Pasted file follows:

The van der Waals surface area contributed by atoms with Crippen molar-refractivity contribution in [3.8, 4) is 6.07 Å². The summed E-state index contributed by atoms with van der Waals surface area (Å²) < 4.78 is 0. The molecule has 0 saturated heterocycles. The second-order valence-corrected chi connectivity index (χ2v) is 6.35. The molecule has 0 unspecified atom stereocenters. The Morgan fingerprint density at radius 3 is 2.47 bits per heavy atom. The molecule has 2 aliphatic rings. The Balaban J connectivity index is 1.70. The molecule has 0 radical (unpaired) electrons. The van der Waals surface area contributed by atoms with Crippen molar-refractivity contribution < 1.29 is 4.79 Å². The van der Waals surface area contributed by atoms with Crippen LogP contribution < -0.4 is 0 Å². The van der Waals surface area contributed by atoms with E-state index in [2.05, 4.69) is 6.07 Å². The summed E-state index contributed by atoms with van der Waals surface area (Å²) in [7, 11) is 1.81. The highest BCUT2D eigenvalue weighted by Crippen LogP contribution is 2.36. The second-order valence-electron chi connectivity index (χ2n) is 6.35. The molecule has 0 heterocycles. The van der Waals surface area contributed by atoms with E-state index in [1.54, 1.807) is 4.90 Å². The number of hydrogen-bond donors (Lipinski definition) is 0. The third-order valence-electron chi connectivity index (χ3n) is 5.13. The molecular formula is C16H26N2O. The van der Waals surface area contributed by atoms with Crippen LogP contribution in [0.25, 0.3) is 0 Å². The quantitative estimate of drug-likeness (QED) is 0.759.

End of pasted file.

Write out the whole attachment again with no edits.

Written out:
The van der Waals surface area contributed by atoms with Crippen molar-refractivity contribution in [3.8, 4) is 6.07 Å². The summed E-state index contributed by atoms with van der Waals surface area (Å²) < 4.78 is 0. The molecule has 0 saturated heterocycles. The second-order valence-corrected chi connectivity index (χ2v) is 6.35. The molecule has 0 unspecified atom stereocenters. The Morgan fingerprint density at radius 3 is 2.47 bits per heavy atom. The molecule has 2 aliphatic rings. The Balaban J connectivity index is 1.70. The molecule has 0 radical (unpaired) electrons. The van der Waals surface area contributed by atoms with Crippen molar-refractivity contribution < 1.29 is 4.79 Å². The van der Waals surface area contributed by atoms with Crippen LogP contribution < -0.4 is 0 Å². The van der Waals surface area contributed by atoms with E-state index in [2.05, 4.69) is 6.07 Å². The summed E-state index contributed by atoms with van der Waals surface area (Å²) in [7, 11) is 1.81. The highest BCUT2D eigenvalue weighted by Crippen LogP contribution is 2.36. The second-order valence-electron chi connectivity index (χ2n) is 6.35. The molecule has 0 heterocycles. The van der Waals surface area contributed by atoms with E-state index in [1.54, 1.807) is 4.90 Å². The number of hydrogen-bond donors (Lipinski definition) is 0. The third-order valence-electron chi connectivity index (χ3n) is 5.13. The molecular formula is C16H26N2O. The van der Waals surface area contributed by atoms with Crippen LogP contribution in [0.25, 0.3) is 0 Å². The quantitative estimate of drug-likeness (QED) is 0.759.